Finding the right nursing home for your loved ones – and then leaving them there – can be a very difficult process. If you can trust in the quality of the nursing home and its staff, then many of your concerns about having your loved one move into his or her new home can be allayed. However, it is an unfortunate fact that far too many nursing homes fail to maintain a proper standard of care to their residents – and part of this problem often involves understaffing.
Reasons for inadequate staffing
Nursing homes often compensate medical professionals far below their counterparts who work at doctor’s offices and hospitals. This is a problem that can prevent these homes from securing the type of quality caregivers who are required to sufficiently care for elderly residents. Even with adequate staffing, the job can involve long hours and difficult, stressful situations. Add understaffing to this reality and the consequences can be dire. Some nursing homes may understaff in order to increase profit margin. Others may have a hard time finding quality candidates. Regardless of the reason, inadequate staffing can put the proper care and life of your loved one at serious risk.
Quality of individual care is pushed downward when staffing is low
Quality of care given to residents is diminished when understaffing is an issue. For instance, without sufficient staff on hand, your loved one may not be attended to frequently enough for walks outside to get fresh air, trips to the bathroom, or addressing problems such as bed sores.
Other neglected activities due to understaffing may include eating, bathing, grooming, and receiving medications. All of these deficiencies can be characterized as nursing home abuse or negligence and lead to nutritional and other health-related problems.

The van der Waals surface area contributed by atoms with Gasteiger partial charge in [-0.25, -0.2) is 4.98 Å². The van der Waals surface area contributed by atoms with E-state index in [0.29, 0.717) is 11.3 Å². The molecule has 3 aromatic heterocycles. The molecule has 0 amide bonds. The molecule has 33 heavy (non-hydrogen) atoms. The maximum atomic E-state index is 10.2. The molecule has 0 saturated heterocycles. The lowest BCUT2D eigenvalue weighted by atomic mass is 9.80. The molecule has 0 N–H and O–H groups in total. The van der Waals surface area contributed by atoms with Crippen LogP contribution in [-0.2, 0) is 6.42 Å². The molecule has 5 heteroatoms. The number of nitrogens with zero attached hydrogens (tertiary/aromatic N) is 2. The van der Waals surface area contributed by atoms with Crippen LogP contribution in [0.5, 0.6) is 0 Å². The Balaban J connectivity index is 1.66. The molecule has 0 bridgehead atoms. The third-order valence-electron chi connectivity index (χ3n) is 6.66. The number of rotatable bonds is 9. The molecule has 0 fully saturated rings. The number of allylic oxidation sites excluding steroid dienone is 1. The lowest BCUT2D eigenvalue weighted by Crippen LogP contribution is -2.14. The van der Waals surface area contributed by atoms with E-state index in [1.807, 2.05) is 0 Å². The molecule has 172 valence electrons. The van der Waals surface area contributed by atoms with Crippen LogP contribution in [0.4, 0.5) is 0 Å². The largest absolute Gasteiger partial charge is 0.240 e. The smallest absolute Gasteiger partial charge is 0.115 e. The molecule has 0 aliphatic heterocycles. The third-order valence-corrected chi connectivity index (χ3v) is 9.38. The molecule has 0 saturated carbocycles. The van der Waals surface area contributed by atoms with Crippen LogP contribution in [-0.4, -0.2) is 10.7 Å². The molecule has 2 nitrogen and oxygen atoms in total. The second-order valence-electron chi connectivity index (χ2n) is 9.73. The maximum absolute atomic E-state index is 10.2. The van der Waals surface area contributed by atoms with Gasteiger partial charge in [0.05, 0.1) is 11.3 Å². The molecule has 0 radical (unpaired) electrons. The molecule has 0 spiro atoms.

One example of how understaffing could put seniors in danger
It is also possible that elders who are taken outside to enjoy the weather may not have proper supervision and be left to wander if they are prone to do so. A case in which this scenario would be potentially dangerous is when a nursing facility exists in close quarters to criminal or gang activity.
A recent case that demonstrates this danger occurred when former Chicago police officer and current West Side Ald. Chris Taliaferro (29th), was looking at buildings in his ward last spring. As he toured these properties, he was appalled by how the elderly residents of these homes were compelled to live. While he and those with him were outside, they spotted “young men selling drugs in front of the senior residence. That was … a common thing they had to put up with. … One of the young men — you could clearly see he had a gun on him,” according to Taliaferro.
From this experience, Taliaferro move forward with a proposal to create “senior and nursing home safety zones”, so that residents do not have to be exposed to the dangers of criminal activity on a daily basis. The ordinance was approved and creates a protective zone within 500 feet of nursing homes and residential buildings “owned or rented for the purpose of providing care for three more adults” age 55 and up. As well, the ordinance establishes enhanced penalties for those persons possessing assault weapons, high-capacity magazines, silencers, laser sights, or committing any other gun related offense or crime in the protective zone.
In the above example, if a resident had wandered away from the facility because of inadequate staffing, their life may have been in significant jeopardy due to the surrounding criminal activity near the home.
The above issues related to understaffing only represent some of the understaffing concerns individuals may have before moving their loved ones into a facility. It’s important to do your research first and find out if a nursing home has an understaffing or high turnover rate problem before transferring your loved one there.
Moving your parent or other loved one into a nursing home is a significant event in both of your lives. If your family member or loved one has suffered abuse in such an environment, it is important to obtain the services of an experienced nursing home abuse attorney. At Gainsberg Law, we have the experience you need to hold those responsible liable for the harm your loved one has received. Our Chicago legal team will fight to recover the financial compensation your loved one deserves for the harm he or she has suffered. Call us today at 312-600-9585 or email us through our contact form to schedule a free consultation.